By Katie Shelor
“It’s home. I wouldn’t want to be anywhere else.”
That’s how girls’ basketball coach Adam Gilbert feels about Buena Vista and about Parry McCluer High School. That feeling is what made him come back to coach there as soon as he finished college in 2010.
Of the 26 coaches at Parry McCluer, 16 of them are alumni, including the varsity boys’ and girls’ basketball coaches, the varsity baseball coach, the wrestling coach and the girls’ tennis coach. Some have full-time jobs elsewhere and spend their afternoons and evenings coaching and mentoring the students.
During the day, Gilbert teaches at Mountain View Elementary School, and baseball coach Jason Coleman works at Everbrite, a commercial sign company in Buena Vista.
Nelson Fox, the boys’ basketball coach, graduated from Parry McCluer in 1971 and has been coaching and teaching there since 1976.
He says he came back because he felt a sense of loyalty to the community.
“I wanted to give back something that I had received when I was a young kid,” he said. “To work with the young people in the community was big to me, especially in Buena Vista.”
When he was a student, Gilbert was the starting point guard on Fox’s basketball team, setting the school scoring record at 1,406 points. He says he learned many life lessons, not just sports skills, that he wants to pass on to the girls he coaches now.
“I look up to Coach Fox,” Gilbert said. “I look at him as a father figure. He taught me everything I know about the game of basketball. It just seemed right to come back home and help the kids out that needed to be helped where I grew up.”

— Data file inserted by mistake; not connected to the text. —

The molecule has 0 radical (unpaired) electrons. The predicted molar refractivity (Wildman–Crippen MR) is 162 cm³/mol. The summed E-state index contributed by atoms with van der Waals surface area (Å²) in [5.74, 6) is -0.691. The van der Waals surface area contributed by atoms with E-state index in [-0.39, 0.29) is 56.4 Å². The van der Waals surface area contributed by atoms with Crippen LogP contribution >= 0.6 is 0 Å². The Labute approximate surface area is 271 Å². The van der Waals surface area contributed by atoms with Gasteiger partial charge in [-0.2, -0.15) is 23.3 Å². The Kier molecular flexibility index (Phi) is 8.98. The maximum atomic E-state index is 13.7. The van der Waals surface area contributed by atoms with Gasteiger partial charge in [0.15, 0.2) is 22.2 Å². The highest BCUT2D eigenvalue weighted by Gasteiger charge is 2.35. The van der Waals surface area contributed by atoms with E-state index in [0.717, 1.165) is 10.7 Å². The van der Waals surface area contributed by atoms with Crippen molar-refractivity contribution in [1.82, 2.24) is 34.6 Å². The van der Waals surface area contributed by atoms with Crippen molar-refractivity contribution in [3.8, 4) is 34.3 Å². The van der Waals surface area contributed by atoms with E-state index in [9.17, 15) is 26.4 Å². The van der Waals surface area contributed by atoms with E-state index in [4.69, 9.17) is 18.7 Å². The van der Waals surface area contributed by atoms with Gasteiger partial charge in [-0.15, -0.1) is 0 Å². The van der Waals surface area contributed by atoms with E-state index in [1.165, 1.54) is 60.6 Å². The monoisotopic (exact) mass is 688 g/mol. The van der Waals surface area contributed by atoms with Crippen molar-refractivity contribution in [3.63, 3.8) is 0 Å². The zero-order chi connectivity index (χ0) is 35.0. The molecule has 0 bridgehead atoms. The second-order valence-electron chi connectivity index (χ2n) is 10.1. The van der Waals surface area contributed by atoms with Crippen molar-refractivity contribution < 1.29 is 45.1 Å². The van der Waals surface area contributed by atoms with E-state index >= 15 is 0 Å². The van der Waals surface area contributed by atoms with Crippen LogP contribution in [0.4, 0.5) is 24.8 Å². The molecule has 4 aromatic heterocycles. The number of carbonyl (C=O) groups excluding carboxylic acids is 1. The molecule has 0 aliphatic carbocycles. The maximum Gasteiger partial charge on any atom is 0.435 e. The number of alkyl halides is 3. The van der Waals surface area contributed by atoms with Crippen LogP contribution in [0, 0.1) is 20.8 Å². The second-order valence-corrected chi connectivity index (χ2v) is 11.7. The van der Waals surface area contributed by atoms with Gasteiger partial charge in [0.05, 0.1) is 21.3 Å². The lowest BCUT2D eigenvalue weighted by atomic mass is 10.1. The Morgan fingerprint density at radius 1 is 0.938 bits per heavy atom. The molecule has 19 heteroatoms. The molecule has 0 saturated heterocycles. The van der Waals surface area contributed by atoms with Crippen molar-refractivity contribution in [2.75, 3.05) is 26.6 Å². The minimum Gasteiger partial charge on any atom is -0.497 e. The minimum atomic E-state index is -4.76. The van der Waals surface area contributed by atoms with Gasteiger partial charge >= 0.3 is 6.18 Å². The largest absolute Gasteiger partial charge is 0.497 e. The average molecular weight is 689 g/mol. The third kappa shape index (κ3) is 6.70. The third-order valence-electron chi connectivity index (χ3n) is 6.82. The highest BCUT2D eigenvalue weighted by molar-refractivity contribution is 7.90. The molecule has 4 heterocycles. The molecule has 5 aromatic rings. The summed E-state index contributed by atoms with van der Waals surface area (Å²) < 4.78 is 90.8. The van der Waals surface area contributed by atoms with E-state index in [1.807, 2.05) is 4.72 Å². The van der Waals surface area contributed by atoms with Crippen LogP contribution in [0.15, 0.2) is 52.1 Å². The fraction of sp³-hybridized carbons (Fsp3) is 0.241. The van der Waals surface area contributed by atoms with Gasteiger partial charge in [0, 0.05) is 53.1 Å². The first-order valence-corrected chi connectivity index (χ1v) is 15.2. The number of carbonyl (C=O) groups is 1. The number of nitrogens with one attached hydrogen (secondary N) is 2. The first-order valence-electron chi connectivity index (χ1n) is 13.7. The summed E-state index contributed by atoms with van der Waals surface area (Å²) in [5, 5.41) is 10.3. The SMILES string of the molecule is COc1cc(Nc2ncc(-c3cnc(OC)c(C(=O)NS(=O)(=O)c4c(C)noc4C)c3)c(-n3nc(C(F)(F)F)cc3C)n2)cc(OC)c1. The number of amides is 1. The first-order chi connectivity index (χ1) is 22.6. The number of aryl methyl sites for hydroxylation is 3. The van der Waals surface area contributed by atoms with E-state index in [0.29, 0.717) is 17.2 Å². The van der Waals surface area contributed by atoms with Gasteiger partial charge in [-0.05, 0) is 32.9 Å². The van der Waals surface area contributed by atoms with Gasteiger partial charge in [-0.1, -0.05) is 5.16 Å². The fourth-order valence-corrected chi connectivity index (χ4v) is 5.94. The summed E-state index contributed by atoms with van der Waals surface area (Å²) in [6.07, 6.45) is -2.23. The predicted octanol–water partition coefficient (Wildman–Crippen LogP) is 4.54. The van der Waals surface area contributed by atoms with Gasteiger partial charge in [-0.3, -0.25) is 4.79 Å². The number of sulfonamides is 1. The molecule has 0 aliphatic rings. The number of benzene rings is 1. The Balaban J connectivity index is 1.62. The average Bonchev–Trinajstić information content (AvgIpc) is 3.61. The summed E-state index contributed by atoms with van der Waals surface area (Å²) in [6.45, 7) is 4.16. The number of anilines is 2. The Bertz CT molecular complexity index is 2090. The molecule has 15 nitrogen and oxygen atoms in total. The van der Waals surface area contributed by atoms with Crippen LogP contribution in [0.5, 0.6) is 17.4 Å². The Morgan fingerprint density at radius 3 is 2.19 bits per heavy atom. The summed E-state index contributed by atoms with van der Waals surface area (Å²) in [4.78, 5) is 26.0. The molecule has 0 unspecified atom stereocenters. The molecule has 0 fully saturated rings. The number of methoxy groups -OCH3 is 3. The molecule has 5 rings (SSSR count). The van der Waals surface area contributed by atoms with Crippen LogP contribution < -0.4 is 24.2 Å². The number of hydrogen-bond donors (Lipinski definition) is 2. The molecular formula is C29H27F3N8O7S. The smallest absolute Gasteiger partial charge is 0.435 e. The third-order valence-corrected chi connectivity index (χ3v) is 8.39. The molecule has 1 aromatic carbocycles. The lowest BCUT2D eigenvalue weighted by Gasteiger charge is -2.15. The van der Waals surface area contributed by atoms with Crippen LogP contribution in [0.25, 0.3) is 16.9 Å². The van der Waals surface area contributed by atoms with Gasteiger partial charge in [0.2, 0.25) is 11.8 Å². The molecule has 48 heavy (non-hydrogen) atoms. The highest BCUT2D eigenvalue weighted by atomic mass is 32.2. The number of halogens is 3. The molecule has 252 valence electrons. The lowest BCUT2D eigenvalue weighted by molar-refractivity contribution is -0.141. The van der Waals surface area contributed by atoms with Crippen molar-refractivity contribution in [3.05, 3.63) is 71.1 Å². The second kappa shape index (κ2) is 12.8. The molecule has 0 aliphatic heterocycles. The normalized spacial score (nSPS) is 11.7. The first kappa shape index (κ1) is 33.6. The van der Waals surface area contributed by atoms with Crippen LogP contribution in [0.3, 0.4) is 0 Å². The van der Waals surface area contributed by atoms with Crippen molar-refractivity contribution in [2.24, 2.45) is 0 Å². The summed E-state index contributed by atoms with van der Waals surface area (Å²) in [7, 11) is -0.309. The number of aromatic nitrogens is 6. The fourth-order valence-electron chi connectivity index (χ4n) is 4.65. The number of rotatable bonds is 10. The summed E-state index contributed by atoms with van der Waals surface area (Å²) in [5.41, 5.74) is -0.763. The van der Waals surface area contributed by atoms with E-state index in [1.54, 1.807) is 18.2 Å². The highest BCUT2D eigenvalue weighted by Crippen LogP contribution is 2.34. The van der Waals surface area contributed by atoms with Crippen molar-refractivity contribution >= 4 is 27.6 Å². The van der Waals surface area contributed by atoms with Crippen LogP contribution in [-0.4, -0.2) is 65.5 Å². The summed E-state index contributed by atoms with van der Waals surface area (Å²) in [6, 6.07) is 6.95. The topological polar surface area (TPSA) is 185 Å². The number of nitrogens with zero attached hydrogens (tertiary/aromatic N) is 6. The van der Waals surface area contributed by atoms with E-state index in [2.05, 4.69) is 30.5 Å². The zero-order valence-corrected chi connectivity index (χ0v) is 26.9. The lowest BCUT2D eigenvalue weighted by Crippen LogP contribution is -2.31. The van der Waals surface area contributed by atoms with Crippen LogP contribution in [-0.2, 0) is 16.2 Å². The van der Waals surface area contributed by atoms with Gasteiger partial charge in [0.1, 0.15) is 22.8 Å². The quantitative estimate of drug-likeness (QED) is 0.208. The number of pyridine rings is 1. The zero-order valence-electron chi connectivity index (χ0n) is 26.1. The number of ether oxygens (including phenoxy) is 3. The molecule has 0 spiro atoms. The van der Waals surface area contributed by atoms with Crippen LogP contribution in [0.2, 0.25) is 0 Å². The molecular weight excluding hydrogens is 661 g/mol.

Coleman was also a student of Fox’s when he was at Parry McCluer from 1993 to 1997. Coleman began his career in 2003 as both a teacher and a coach. In 2008, he resigned from teaching to spend more time with his family, but he continued to coach the school’s baseball team.
“I still love the game of baseball and enjoy sharing it with the kids,” he said. “The drive to build a champion didn’t change when I left teaching.”
Coleman says he returned to Buena Vista because his and his wife’s families were there. He says he returned to Parry McCluer because of its exceptional coaches and teachers and to be part of a small community where people seem to work toward the same goal of helping the kids develop.
“It was funny, though,” he said, “during my first couple years on the job, to be working with my former teachers and coaches, and then having to call them by their first names.”
Fox, Gilbert and Coleman agree that all Parry McCluer graduates have a special bond to the athletic program.
“A part of me will always bleed blue, and it’s been an awesome task teaching the next generation of kids what it truly means to be a ‘Fighting Blue,’” Coleman said.
Fox says all of the alumni coaches “know what it is to be a Fighting Blue. They know the community in general, and they know the passion they have for sports.”
Gilbert says he’s never lost his “Blue Pride.”
“It’s something that kind of sticks with you once you’ve been here and played here and put in the time and the effort, the sweat and the tears,” he said. “It’s one of those things where you want to come back and teach the kids the way you were taught — the Fighting Blue way.”